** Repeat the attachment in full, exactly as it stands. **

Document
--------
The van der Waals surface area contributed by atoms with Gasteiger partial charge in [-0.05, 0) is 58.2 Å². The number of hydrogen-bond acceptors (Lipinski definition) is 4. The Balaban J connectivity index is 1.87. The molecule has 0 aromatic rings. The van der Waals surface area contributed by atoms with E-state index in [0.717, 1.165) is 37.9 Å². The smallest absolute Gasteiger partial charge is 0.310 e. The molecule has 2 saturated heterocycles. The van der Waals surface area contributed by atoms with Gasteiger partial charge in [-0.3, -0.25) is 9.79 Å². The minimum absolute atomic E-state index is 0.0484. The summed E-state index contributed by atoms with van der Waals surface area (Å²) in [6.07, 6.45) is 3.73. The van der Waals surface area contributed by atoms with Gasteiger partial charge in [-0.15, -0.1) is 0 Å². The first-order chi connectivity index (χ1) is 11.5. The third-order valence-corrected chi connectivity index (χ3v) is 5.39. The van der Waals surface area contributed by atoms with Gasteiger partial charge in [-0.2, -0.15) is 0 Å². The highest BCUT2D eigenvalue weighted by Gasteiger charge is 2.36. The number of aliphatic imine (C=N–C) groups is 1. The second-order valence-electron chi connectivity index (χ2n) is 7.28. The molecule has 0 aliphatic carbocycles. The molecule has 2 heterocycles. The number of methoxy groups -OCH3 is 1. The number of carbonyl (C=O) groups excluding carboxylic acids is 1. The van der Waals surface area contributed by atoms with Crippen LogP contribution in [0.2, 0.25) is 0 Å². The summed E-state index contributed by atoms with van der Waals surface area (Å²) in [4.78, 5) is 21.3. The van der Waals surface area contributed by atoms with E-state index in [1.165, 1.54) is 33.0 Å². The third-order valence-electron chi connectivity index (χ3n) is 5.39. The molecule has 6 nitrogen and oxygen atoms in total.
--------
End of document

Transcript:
The van der Waals surface area contributed by atoms with Gasteiger partial charge in [-0.05, 0) is 58.2 Å². The number of hydrogen-bond acceptors (Lipinski definition) is 4. The Balaban J connectivity index is 1.87. The molecule has 0 aromatic rings. The van der Waals surface area contributed by atoms with E-state index in [0.717, 1.165) is 37.9 Å². The smallest absolute Gasteiger partial charge is 0.310 e. The molecule has 2 saturated heterocycles. The van der Waals surface area contributed by atoms with Gasteiger partial charge in [-0.3, -0.25) is 9.79 Å². The minimum absolute atomic E-state index is 0.0484. The summed E-state index contributed by atoms with van der Waals surface area (Å²) in [6.07, 6.45) is 3.73. The van der Waals surface area contributed by atoms with Gasteiger partial charge in [-0.15, -0.1) is 0 Å². The first-order chi connectivity index (χ1) is 11.5. The third-order valence-corrected chi connectivity index (χ3v) is 5.39. The van der Waals surface area contributed by atoms with Gasteiger partial charge in [-0.2, -0.15) is 0 Å². The highest BCUT2D eigenvalue weighted by Gasteiger charge is 2.36. The number of aliphatic imine (C=N–C) groups is 1. The second-order valence-electron chi connectivity index (χ2n) is 7.28. The molecule has 0 aliphatic carbocycles. The molecule has 2 heterocycles. The number of methoxy groups -OCH3 is 1. The number of carbonyl (C=O) groups excluding carboxylic acids is 1. The van der Waals surface area contributed by atoms with Crippen LogP contribution in [0.2, 0.25) is 0 Å². The summed E-state index contributed by atoms with van der Waals surface area (Å²) in [4.78, 5) is 21.3. The van der Waals surface area contributed by atoms with E-state index in [1.165, 1.54) is 33.0 Å². The third-order valence-electron chi connectivity index (χ3n) is 5.39. The molecule has 6 nitrogen and oxygen atoms in total.